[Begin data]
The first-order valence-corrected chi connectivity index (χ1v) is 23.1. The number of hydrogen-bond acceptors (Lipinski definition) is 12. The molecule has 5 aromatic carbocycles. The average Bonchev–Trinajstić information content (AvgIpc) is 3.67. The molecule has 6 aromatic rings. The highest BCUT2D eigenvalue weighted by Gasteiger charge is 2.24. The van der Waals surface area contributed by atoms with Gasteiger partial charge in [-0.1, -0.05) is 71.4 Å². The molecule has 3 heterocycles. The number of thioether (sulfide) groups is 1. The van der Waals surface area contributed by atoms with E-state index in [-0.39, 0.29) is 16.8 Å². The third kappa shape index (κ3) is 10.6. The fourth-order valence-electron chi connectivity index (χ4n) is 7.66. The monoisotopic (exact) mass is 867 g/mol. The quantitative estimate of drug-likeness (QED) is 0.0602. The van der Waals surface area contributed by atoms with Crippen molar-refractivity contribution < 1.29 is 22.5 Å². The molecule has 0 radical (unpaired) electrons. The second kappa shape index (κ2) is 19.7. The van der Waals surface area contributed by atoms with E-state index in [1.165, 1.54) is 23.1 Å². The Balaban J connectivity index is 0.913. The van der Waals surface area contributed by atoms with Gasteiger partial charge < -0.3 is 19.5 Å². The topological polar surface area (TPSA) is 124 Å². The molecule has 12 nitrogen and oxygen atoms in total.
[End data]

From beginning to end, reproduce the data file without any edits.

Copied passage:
The first-order valence-corrected chi connectivity index (χ1v) is 23.1. The number of hydrogen-bond acceptors (Lipinski definition) is 12. The molecule has 5 aromatic carbocycles. The average Bonchev–Trinajstić information content (AvgIpc) is 3.67. The molecule has 6 aromatic rings. The highest BCUT2D eigenvalue weighted by Gasteiger charge is 2.24. The van der Waals surface area contributed by atoms with Gasteiger partial charge in [-0.1, -0.05) is 71.4 Å². The molecule has 3 heterocycles. The number of thioether (sulfide) groups is 1. The van der Waals surface area contributed by atoms with E-state index in [-0.39, 0.29) is 16.8 Å². The third kappa shape index (κ3) is 10.6. The fourth-order valence-electron chi connectivity index (χ4n) is 7.66. The monoisotopic (exact) mass is 867 g/mol. The quantitative estimate of drug-likeness (QED) is 0.0602. The van der Waals surface area contributed by atoms with Crippen molar-refractivity contribution < 1.29 is 22.5 Å². The molecule has 0 radical (unpaired) electrons. The second kappa shape index (κ2) is 19.7. The van der Waals surface area contributed by atoms with E-state index in [1.165, 1.54) is 23.1 Å². The Balaban J connectivity index is 0.913. The van der Waals surface area contributed by atoms with Gasteiger partial charge < -0.3 is 19.5 Å². The topological polar surface area (TPSA) is 124 Å². The molecule has 12 nitrogen and oxygen atoms in total.